The trouble with most conversation that leads to conflict isn’t that it’s earth shattering or amazing, but that it’s banal and boring.
This is one of the many reason why there will always be more online content consumers than online content creators. It is hard to be interesting to others when you secretly are not that interested in yourself.
This is one of the many reasons why, in the context of conflicts, many participants seek to avoid any type of conversation that could trigger latent, unresolved conflicts; bringing to the surface old issues and never addressed concerns.
Participants, when asked later, will identify their conflict engagement style as being “avoiding” or “accommodating” of the other person, but it’s really a style that is based in the inability to engage in an interesting, high risk conversation. This inability, however, hobbles the potential in participants for learning new skills to manage, engage and resolve the inevitable arrival of the kind of exciting, conflict driven conversations that they seek desperately to avoid.
There are two things to recognize (other than just the banality of many conversations and the ability to avoid) that can help anybody craft a meaningful strategy for talking when the topic is high risk, but the participants are not:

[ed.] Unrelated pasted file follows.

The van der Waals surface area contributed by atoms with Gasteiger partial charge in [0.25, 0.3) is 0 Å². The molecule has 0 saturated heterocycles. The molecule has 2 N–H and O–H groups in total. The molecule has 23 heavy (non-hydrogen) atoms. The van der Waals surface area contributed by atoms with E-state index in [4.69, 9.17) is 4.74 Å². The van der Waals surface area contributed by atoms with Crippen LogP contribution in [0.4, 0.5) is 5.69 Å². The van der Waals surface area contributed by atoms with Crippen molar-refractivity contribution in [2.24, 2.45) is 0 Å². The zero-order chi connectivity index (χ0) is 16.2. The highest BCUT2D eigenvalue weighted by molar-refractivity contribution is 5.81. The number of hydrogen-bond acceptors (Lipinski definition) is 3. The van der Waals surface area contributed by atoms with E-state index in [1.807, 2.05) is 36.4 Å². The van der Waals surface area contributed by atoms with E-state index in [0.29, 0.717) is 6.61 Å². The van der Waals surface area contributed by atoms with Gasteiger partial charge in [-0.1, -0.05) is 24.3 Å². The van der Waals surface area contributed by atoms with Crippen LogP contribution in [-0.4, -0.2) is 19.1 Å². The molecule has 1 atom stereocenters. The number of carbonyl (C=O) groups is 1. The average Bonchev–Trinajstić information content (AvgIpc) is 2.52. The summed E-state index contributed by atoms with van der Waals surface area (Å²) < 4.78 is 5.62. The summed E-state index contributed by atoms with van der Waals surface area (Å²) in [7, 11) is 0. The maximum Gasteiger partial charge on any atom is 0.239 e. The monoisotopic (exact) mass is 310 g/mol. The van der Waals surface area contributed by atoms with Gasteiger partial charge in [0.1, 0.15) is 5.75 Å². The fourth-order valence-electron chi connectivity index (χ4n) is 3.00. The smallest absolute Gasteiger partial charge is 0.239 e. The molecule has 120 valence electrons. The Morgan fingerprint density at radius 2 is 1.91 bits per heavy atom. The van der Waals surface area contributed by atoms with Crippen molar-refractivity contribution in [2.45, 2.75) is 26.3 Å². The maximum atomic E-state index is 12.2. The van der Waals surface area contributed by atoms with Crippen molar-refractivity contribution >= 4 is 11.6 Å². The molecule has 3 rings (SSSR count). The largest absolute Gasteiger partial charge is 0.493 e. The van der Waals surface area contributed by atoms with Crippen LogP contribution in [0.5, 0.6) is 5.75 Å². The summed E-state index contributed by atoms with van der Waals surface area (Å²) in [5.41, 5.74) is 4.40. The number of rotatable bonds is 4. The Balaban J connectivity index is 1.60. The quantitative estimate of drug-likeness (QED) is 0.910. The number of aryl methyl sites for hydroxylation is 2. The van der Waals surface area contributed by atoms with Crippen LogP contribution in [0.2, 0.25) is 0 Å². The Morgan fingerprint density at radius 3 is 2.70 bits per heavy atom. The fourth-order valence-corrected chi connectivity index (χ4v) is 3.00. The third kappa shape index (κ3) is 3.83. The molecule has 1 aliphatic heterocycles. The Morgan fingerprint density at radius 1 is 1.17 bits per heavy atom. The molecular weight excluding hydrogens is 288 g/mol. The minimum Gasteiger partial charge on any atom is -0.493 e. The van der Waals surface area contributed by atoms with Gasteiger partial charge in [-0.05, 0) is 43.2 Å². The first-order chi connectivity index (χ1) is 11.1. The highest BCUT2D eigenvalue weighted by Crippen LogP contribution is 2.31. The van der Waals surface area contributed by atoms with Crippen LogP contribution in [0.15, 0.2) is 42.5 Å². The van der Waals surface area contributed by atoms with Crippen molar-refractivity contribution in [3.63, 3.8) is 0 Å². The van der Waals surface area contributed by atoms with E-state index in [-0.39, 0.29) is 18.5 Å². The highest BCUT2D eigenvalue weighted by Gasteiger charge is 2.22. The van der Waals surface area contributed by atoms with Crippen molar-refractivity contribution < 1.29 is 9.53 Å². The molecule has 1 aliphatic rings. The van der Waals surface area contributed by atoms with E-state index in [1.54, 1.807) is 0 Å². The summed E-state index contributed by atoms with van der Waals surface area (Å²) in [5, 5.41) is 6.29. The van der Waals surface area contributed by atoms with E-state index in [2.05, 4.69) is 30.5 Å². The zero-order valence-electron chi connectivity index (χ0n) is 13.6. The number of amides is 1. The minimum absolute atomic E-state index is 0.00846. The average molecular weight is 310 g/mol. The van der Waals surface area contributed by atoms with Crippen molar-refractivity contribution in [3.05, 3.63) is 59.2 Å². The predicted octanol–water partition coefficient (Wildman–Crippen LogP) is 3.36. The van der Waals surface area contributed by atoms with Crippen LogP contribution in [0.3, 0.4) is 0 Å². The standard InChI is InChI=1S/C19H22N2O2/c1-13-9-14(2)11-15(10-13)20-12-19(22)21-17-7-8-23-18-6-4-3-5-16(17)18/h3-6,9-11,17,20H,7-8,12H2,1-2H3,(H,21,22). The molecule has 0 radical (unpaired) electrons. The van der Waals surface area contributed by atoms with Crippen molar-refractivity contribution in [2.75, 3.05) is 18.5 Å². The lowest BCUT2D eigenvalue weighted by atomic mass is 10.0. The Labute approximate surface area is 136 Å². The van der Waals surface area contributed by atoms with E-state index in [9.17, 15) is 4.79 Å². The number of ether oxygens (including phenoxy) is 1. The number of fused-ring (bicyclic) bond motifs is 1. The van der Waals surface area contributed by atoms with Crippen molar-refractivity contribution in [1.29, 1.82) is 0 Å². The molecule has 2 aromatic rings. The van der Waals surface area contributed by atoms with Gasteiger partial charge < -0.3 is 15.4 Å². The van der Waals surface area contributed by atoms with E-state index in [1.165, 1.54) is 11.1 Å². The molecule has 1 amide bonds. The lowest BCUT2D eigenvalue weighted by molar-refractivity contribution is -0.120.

Fear is at the root of avoidance, accommodation and even assertive tactics—At its root, fear of consequences, outcomes we can’t control, the situation, other people, the material facts of the conflict itself, “getting involved” and many other emotional situations, lead to the desire to pursue continuing the status quo. This fear is why a person at work who causes confrontations because they are addicted to the power rush they get from domination behavior, is “allowed” to continue the behavior, while people whisper behind their backs.
Boredom (and the desire for entertainment) is at the root of banality—The corollary to fear is boredom. Boredom happens when a person is surrounded by uninteresting conversations, uninteresting people, or uninteresting situations. The reason for the rise in conflict avoidance tactics as an interpersonal skill set among many individuals is based in the fact that many in-person social interactions are not exactly intellectually stimulating. And when and entertaining (or intellectually stimulating) alternative is offered people will take it. This is not exclusive to the now: there are many artistic representations of people ignoring each other while reading the paper, while crowded around the radio, or while watching the television.
There are arguments to be made for developing resilience, being polite, knowing enough to have a conversation, and being forgiving of people and situations. But when conflicts (particularly around issues that matter) arise, the default is to embrace the banal, continue to be boring, and hope it all blows over.
Such as it ever was…
-Peace Be With You All-
Jesan Sorrells, MA
Principal Conflict Engagement Consultant
Human Services Consulting and Training (HSCT)
Email HSCT: firstname.lastname@example.org